This morning, we woke up in the aftermath of the 2012 Election. After the billions that were spent in tearing down both President Obama and Governor Mitt Romney, we have a nation that looks much the same as it did when we woke up Tuesday morning. Our government is divided, and so is our country.
We have been divided for decades, but the division has become more pronounced in the past 12 years. After the 2000 election, Republicans and Democrats started to see each other not as partners but as the one’s opposing their vision for America. The discord that we have seen in Washington has affected us all. We have made it a habit of diving people based on whom they voted for instead of how they care for us. For instance, the person who voted for the other guy is no longer the same person who drives the school carpool and volunteers as your child’s soccer coach, but is the person who stands in the way of America being America again.
This has created discord and fragmentation among so many segments of our population. Our families are divided by whether we support the right candidate. We’ve lost friends over whom we voted for. Our churches have felt the string of losing members, because they perceive the church as “too liberal” or “too conservative” for their own taste.
The bitter angst that has defined our country is an irresponsible way of engaging the political process. I think we are better than that. I think we can be better than that. I think we can be united again.
To be united, I believe the church must take the lead in bringing our country together under a common vision and purpose. That common vision is to see each person as our neighbor and care for each other as such. Of course, as a Christian I believe our humanity and identity is shaped and informed by our relationship and commitment to Jesus Christ as both Lord and Savior. The church is uniquely equipped to tear down the walls that polarization has erected, and it comes out of our rededication to Paul’s words in Galatians 3:27-28.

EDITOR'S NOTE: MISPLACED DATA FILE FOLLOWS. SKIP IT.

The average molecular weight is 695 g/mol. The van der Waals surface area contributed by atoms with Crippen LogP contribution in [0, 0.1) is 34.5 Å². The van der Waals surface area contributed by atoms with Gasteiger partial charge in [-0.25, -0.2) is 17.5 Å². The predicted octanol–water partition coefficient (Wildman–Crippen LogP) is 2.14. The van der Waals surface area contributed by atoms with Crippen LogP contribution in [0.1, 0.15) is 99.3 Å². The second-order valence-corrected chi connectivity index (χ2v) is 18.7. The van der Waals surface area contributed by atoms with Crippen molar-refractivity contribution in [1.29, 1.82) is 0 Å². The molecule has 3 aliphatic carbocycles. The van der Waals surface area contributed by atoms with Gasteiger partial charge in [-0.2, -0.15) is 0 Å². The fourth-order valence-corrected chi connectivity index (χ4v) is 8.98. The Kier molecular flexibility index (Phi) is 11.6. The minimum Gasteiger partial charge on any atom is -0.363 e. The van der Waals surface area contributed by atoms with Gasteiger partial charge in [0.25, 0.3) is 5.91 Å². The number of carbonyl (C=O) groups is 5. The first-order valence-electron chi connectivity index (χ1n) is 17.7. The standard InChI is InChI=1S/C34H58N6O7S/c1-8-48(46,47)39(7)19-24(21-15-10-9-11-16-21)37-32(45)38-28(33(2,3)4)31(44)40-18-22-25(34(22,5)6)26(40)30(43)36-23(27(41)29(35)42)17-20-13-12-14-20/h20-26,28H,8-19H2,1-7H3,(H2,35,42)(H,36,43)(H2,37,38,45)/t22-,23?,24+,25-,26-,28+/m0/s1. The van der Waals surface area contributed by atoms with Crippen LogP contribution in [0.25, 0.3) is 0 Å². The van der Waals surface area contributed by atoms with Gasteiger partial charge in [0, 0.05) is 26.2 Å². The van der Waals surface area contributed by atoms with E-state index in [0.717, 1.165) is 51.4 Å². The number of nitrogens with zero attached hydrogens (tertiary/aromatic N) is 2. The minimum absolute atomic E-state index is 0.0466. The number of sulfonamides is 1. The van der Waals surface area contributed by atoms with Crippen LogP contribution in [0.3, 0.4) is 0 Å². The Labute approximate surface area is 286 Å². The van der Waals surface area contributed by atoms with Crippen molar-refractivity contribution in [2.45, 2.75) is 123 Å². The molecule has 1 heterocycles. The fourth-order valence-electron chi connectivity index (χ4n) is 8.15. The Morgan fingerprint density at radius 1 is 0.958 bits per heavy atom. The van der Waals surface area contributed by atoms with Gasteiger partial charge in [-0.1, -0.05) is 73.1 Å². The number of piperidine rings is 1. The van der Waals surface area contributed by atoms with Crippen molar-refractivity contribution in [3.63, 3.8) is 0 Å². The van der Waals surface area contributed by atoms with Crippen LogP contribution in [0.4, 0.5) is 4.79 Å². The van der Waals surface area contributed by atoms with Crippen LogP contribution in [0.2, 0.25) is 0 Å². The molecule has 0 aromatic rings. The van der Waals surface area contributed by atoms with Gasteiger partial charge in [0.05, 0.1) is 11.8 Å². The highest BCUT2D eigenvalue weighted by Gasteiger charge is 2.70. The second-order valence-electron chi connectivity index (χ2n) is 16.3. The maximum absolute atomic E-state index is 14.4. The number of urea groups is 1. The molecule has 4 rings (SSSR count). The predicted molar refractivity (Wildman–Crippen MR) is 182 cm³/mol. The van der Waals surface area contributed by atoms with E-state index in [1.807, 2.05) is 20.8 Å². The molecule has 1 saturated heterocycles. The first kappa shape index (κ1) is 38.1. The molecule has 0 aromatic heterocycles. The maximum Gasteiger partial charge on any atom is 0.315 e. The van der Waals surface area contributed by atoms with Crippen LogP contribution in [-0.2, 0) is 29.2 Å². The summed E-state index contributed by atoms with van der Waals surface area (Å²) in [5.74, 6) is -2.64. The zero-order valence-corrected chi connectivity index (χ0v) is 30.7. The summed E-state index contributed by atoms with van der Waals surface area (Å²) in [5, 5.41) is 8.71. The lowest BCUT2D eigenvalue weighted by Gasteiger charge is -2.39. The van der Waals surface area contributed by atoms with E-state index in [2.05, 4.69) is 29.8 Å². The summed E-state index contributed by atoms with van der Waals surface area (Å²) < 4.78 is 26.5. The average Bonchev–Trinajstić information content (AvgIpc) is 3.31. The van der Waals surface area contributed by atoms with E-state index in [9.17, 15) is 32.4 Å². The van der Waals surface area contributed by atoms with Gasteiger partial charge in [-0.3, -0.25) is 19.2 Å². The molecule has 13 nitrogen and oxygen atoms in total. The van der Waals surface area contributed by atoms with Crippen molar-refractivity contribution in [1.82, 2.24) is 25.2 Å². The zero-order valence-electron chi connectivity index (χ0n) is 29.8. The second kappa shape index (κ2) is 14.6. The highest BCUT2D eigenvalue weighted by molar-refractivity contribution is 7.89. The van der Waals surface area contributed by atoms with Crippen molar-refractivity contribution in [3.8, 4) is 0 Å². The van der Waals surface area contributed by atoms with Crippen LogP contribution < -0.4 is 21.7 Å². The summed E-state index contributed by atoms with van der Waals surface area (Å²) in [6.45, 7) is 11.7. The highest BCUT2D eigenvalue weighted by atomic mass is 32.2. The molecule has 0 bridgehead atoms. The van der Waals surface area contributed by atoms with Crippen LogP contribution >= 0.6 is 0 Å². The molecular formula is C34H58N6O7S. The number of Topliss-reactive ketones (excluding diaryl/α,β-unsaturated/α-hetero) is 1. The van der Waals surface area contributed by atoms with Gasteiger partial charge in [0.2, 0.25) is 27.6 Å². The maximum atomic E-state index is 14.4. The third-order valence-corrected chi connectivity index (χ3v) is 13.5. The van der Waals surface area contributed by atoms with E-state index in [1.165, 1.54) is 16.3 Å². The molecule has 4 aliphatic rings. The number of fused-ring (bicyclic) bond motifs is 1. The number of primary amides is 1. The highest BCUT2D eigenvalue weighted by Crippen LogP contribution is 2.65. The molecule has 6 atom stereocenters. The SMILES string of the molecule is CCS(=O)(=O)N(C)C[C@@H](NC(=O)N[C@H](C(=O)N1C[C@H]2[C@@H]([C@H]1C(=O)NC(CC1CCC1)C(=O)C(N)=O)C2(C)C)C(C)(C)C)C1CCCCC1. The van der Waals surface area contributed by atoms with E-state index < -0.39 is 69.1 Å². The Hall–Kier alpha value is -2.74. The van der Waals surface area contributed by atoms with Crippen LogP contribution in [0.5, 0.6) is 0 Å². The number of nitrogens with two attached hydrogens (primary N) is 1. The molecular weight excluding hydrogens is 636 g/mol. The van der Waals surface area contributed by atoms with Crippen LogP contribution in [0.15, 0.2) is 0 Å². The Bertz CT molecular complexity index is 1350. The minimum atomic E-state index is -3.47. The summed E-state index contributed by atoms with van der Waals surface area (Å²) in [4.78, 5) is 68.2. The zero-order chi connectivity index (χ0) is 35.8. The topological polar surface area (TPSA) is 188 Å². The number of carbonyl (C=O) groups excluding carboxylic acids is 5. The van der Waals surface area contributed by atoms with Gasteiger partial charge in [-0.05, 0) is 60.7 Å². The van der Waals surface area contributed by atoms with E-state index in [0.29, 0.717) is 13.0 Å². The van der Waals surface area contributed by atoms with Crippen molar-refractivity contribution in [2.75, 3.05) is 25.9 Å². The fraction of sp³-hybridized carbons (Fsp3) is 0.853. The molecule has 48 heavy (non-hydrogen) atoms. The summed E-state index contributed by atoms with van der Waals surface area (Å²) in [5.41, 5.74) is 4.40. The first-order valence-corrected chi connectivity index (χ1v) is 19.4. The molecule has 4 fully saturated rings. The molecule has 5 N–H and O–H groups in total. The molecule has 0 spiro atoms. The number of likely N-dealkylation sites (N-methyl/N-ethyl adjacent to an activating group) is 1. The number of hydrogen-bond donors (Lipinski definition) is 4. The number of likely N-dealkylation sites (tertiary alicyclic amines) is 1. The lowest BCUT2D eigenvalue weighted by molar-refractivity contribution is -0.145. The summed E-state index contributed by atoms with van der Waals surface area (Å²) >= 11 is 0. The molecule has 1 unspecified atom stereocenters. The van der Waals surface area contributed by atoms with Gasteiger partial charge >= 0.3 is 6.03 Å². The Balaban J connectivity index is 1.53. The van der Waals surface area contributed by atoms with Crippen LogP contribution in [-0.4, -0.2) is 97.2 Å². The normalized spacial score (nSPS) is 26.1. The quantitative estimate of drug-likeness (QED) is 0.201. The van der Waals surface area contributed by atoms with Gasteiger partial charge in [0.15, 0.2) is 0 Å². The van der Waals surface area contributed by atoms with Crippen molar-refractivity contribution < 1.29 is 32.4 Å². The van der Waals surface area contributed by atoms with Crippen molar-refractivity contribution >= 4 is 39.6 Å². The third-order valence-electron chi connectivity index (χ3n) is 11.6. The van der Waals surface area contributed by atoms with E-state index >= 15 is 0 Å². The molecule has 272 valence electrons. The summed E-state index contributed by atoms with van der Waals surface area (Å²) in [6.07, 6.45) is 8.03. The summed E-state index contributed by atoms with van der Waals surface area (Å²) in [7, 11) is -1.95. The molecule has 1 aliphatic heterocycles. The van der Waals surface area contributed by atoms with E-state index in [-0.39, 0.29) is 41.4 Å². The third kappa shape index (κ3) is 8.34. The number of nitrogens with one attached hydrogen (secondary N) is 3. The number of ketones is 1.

And all who have been united with Christ in baptism have put on Christ, like putting on new clothes. There is no longer Jew or Gentile, slave or free, male and female. For you are all one in Christ Jesus (NLT).
Paul reminds us that ministry of Jesus Christ was to tear down our walls of division. Jesus did not come to the world to solidify the walls of separation and difference, but to tear them down with a relational understanding that as we find our identity in Christ we will find our shared identity (that we are all God’s children) with each other.
However, we have too often forgotten our call to do this work. We have been more concerned with being aligned with our favorite political identities. We have thirsted after the world’s power. In some ways, the church must repent for its desires to claim political party and acceptance by the world’s leaders.
It is possible for the church to be a people who seek unity. We have to desire to be a place where we can have open and respectful dialogue. This means that we have to understand that our relationships are formed by our common identity and shared desire to grow in Christ’s likeness. The church can be the engine that helps the country being unified by a common idea as we are unified by a common desire. Our common desire must be God’s desires. This will only be discerned as we are teaching our people what it means to truly follow Christ and what it means to allow Christ to shape our entire lives.
Being a church that desires unity will look different in many parts of the country. It will be hard work. The divisions that exist in our country are not easily healed. While the work will be hard, the fruit will be rewarding.
The work to unifying our country begins today. Is the church ready for this work?